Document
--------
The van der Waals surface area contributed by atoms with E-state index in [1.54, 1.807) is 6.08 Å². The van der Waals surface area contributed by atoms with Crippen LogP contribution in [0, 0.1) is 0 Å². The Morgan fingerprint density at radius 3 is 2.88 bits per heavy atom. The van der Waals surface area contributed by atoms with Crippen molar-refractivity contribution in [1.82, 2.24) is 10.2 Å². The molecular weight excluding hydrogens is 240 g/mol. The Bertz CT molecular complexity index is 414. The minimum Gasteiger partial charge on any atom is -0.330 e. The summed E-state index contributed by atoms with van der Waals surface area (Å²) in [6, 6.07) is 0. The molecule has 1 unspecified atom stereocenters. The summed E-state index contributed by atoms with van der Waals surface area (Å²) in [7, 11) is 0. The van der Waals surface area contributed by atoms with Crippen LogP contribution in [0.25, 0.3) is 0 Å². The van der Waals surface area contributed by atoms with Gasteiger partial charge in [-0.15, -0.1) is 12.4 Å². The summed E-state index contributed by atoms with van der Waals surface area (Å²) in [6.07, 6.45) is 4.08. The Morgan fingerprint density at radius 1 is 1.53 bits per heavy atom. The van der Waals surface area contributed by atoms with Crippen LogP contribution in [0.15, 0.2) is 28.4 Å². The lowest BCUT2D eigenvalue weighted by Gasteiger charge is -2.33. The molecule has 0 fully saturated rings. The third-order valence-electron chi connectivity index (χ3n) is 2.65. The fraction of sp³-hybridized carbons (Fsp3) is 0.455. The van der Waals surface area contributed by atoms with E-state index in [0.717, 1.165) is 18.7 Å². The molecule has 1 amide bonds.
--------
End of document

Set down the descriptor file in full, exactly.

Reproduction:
The van der Waals surface area contributed by atoms with E-state index in [1.54, 1.807) is 6.08 Å². The van der Waals surface area contributed by atoms with Crippen LogP contribution in [0, 0.1) is 0 Å². The Morgan fingerprint density at radius 3 is 2.88 bits per heavy atom. The van der Waals surface area contributed by atoms with Crippen molar-refractivity contribution in [1.82, 2.24) is 10.2 Å². The molecular weight excluding hydrogens is 240 g/mol. The Bertz CT molecular complexity index is 414. The minimum Gasteiger partial charge on any atom is -0.330 e. The summed E-state index contributed by atoms with van der Waals surface area (Å²) in [6, 6.07) is 0. The molecule has 1 unspecified atom stereocenters. The summed E-state index contributed by atoms with van der Waals surface area (Å²) in [7, 11) is 0. The van der Waals surface area contributed by atoms with Crippen LogP contribution in [0.25, 0.3) is 0 Å². The van der Waals surface area contributed by atoms with Gasteiger partial charge in [-0.15, -0.1) is 12.4 Å². The summed E-state index contributed by atoms with van der Waals surface area (Å²) in [6.07, 6.45) is 4.08. The Morgan fingerprint density at radius 1 is 1.53 bits per heavy atom. The van der Waals surface area contributed by atoms with Crippen LogP contribution in [0.15, 0.2) is 28.4 Å². The lowest BCUT2D eigenvalue weighted by Gasteiger charge is -2.33. The molecule has 0 fully saturated rings. The third-order valence-electron chi connectivity index (χ3n) is 2.65. The fraction of sp³-hybridized carbons (Fsp3) is 0.455. The van der Waals surface area contributed by atoms with E-state index in [0.717, 1.165) is 18.7 Å². The molecule has 1 amide bonds.